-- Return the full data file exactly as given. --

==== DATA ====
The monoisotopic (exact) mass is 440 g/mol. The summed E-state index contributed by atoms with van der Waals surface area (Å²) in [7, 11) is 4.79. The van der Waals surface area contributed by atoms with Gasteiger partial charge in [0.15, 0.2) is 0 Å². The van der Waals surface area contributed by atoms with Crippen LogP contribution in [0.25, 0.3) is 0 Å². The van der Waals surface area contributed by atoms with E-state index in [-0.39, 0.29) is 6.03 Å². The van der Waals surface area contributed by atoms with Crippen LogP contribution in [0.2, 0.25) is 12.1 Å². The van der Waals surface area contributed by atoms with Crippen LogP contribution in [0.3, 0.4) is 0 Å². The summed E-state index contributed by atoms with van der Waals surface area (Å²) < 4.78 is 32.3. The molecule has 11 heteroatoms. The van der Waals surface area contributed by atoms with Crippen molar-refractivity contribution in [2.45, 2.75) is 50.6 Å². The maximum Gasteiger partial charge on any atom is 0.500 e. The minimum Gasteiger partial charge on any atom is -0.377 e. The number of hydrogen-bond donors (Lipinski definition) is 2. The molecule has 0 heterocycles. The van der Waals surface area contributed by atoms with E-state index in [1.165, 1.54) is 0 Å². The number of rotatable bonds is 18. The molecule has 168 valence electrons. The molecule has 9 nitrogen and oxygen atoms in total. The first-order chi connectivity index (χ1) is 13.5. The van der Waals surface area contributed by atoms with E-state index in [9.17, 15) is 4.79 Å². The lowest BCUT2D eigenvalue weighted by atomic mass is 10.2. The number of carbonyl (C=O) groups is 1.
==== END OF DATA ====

The monoisotopic (exact) mass is 440 g/mol. The summed E-state index contributed by atoms with van der Waals surface area (Å²) in [7, 11) is 4.79. The van der Waals surface area contributed by atoms with Gasteiger partial charge in [0.15, 0.2) is 0 Å². The van der Waals surface area contributed by atoms with Crippen LogP contribution in [0.25, 0.3) is 0 Å². The van der Waals surface area contributed by atoms with E-state index in [-0.39, 0.29) is 6.03 Å². The van der Waals surface area contributed by atoms with Crippen LogP contribution in [0.2, 0.25) is 12.1 Å². The van der Waals surface area contributed by atoms with Crippen LogP contribution in [0.3, 0.4) is 0 Å². The summed E-state index contributed by atoms with van der Waals surface area (Å²) < 4.78 is 32.3. The molecule has 11 heteroatoms. The van der Waals surface area contributed by atoms with Crippen molar-refractivity contribution in [2.45, 2.75) is 50.6 Å². The maximum Gasteiger partial charge on any atom is 0.500 e. The minimum Gasteiger partial charge on any atom is -0.377 e. The number of hydrogen-bond donors (Lipinski definition) is 2. The molecule has 0 heterocycles. The van der Waals surface area contributed by atoms with E-state index in [1.165, 1.54) is 0 Å². The number of rotatable bonds is 18. The molecule has 168 valence electrons. The molecule has 9 nitrogen and oxygen atoms in total. The first-order chi connectivity index (χ1) is 13.5. The van der Waals surface area contributed by atoms with E-state index in [9.17, 15) is 4.79 Å². The lowest BCUT2D eigenvalue weighted by atomic mass is 10.2. The number of carbonyl (C=O) groups is 1.